Chefs and breeders team with researchers to produce better tasting vegetables

Katherine De Guzman – Fourth Estate Cooperative Contributor

Verona, WI, United States (4E) – Vegetables will soon taste better as the University of Wisconsin-Madison teams up with chefs and farmers to push the research further. This latest research looks to improve on creating varieties for consumers to choose from.

The university is one of the top three states in producing canned or frozen vegetables and this possible breakthrough will have a huge effect both on the farmers and chefs as foodies will soon indulge into these latest cravings.

Julie Dawson, who is leading the project as well as a horticulture professor, noted that they will be working with vegetable breeders, Madison chefs, and farmers to figure out what makes the vegetables taste great. If the breeders and farmers know what the chefs want, they will be able to produce it, thus increasing the production and the demand.

The chefs who are actively participating in the research will be receiving deliveries of produce every week. The chefs will have to evaluate the produce in terms of sweetness, texture, etc. With the results from the chefs, the researchers will forward it to the breeders then the breeders will ask farmers to produce easy-to-grow varieties of vegetables with different outstanding flavors.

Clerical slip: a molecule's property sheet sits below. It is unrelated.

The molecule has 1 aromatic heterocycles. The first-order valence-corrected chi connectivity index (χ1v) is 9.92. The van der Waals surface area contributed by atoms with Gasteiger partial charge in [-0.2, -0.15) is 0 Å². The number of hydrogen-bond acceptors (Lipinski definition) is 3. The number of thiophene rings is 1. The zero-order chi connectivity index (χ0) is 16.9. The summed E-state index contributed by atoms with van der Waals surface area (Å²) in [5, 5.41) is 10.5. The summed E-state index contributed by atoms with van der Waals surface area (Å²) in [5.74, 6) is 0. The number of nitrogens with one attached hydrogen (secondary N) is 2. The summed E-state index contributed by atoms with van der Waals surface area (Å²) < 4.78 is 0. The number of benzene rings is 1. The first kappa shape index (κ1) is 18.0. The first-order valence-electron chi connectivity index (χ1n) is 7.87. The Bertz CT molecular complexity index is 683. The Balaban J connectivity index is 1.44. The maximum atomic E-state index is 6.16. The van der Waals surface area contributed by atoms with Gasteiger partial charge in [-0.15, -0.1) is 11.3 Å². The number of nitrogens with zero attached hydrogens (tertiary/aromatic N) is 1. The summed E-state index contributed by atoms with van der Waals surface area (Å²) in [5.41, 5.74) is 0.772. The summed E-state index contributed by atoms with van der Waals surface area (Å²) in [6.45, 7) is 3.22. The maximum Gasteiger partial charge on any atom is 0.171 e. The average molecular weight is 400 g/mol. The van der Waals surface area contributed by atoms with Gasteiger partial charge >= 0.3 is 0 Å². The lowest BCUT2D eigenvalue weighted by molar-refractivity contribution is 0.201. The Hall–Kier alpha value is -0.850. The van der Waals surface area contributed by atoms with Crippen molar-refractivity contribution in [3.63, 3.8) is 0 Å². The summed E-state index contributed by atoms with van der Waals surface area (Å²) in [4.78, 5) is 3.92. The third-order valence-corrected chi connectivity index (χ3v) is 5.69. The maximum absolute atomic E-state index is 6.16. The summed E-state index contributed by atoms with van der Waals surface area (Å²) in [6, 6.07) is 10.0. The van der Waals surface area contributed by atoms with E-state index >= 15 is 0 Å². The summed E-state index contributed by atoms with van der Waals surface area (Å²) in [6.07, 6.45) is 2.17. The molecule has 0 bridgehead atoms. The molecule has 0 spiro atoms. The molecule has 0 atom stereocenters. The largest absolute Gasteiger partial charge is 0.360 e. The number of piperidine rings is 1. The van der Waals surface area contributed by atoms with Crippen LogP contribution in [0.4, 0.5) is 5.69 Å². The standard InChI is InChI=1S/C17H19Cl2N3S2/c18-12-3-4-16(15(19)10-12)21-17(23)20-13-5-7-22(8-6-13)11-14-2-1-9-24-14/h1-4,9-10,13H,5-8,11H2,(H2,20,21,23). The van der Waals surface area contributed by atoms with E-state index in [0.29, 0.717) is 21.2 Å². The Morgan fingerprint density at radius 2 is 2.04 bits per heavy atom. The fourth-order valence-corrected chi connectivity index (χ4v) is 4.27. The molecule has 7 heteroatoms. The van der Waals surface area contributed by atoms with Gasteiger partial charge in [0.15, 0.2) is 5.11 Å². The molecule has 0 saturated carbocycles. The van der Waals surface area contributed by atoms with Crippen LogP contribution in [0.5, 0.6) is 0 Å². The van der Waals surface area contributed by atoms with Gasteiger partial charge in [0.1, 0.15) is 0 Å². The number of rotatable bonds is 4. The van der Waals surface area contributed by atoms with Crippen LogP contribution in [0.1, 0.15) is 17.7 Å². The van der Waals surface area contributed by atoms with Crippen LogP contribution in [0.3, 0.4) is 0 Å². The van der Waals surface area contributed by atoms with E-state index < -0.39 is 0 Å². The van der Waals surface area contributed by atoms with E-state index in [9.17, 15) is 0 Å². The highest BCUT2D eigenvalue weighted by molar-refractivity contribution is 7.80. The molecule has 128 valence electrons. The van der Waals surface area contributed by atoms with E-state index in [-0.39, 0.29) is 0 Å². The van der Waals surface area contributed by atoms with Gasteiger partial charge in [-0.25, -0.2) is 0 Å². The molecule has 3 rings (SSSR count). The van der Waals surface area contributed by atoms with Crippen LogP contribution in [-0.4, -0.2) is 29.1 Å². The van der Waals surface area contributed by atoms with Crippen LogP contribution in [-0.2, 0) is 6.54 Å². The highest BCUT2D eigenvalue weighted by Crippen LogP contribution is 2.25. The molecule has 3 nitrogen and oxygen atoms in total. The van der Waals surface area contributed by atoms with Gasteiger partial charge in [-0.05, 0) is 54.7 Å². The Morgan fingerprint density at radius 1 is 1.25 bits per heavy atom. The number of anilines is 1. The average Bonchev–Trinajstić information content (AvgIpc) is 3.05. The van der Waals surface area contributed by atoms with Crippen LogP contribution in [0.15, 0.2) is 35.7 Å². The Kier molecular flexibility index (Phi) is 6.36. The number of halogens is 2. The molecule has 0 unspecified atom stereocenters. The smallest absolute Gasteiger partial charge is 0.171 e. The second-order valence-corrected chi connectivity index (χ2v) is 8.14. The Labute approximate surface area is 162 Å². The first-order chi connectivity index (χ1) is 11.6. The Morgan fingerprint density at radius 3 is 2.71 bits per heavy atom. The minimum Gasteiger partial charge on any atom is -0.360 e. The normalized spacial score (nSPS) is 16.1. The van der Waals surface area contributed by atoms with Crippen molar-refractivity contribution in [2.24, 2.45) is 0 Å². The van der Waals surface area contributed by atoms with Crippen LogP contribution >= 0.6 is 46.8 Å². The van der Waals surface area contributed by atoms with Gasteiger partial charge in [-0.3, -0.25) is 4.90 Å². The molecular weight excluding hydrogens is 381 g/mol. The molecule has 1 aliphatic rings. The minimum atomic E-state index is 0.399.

Chef Dan Bonanno, from ‘A Pig in a Fur Coat’, stated that he has tested almost 80 different kinds of tomatoes from July this year. He said that the tomato, which was a sweet corn bred, was by far the best. The chef added that it had less sugary taste and a firmer texture. That certain bred of tomato was even better than the popular brands.

Bonanno explained that when he took a bite, it tasted like pear. He noted that it was naturally juicy and noted it would be great for making sauces or a gelato since it is already naturally sweet and contains butter.

Vegetable breeders seem pleased about these local food movements since it has created opportunities both for the farmers and for the organic farms.

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